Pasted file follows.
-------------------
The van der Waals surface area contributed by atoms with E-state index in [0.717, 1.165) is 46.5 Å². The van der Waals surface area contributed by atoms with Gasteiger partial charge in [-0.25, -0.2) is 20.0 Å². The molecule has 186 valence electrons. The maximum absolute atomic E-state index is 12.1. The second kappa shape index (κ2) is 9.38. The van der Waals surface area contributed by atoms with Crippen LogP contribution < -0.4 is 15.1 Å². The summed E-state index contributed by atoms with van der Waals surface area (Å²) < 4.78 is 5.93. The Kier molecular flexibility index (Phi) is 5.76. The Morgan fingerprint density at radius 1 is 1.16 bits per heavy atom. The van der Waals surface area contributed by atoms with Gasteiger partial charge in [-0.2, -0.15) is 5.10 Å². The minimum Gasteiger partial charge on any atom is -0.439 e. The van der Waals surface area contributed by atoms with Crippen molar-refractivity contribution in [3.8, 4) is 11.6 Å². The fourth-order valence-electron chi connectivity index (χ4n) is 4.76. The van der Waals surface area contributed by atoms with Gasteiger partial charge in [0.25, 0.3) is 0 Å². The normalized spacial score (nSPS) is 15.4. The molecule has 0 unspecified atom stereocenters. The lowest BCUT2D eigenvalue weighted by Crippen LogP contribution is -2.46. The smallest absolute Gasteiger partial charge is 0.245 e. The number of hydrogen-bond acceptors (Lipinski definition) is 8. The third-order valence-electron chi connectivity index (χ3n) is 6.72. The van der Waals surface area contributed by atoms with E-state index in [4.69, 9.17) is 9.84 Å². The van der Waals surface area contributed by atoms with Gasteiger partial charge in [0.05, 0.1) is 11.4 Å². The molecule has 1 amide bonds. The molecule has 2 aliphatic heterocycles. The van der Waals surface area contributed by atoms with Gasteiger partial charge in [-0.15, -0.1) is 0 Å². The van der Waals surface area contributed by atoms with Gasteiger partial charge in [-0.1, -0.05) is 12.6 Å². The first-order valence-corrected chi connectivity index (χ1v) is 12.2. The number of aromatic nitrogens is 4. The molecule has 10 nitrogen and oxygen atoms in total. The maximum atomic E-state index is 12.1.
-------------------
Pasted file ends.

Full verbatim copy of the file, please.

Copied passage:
The van der Waals surface area contributed by atoms with E-state index in [0.717, 1.165) is 46.5 Å². The van der Waals surface area contributed by atoms with Gasteiger partial charge in [-0.25, -0.2) is 20.0 Å². The molecule has 186 valence electrons. The maximum absolute atomic E-state index is 12.1. The second kappa shape index (κ2) is 9.38. The van der Waals surface area contributed by atoms with Crippen LogP contribution < -0.4 is 15.1 Å². The summed E-state index contributed by atoms with van der Waals surface area (Å²) < 4.78 is 5.93. The Kier molecular flexibility index (Phi) is 5.76. The Morgan fingerprint density at radius 1 is 1.16 bits per heavy atom. The van der Waals surface area contributed by atoms with Gasteiger partial charge in [-0.2, -0.15) is 5.10 Å². The minimum Gasteiger partial charge on any atom is -0.439 e. The van der Waals surface area contributed by atoms with Crippen molar-refractivity contribution in [3.8, 4) is 11.6 Å². The fourth-order valence-electron chi connectivity index (χ4n) is 4.76. The van der Waals surface area contributed by atoms with Gasteiger partial charge in [0.25, 0.3) is 0 Å². The normalized spacial score (nSPS) is 15.4. The molecule has 0 unspecified atom stereocenters. The lowest BCUT2D eigenvalue weighted by Crippen LogP contribution is -2.46. The smallest absolute Gasteiger partial charge is 0.245 e. The number of hydrogen-bond acceptors (Lipinski definition) is 8. The third-order valence-electron chi connectivity index (χ3n) is 6.72. The van der Waals surface area contributed by atoms with E-state index in [4.69, 9.17) is 9.84 Å². The van der Waals surface area contributed by atoms with Gasteiger partial charge in [0.05, 0.1) is 11.4 Å². The molecule has 1 amide bonds. The molecule has 2 aliphatic heterocycles. The van der Waals surface area contributed by atoms with Gasteiger partial charge in [-0.15, -0.1) is 0 Å². The van der Waals surface area contributed by atoms with Gasteiger partial charge in [-0.1, -0.05) is 12.6 Å². The first-order valence-corrected chi connectivity index (χ1v) is 12.2. The number of aromatic nitrogens is 4. The molecule has 10 nitrogen and oxygen atoms in total. The maximum atomic E-state index is 12.1.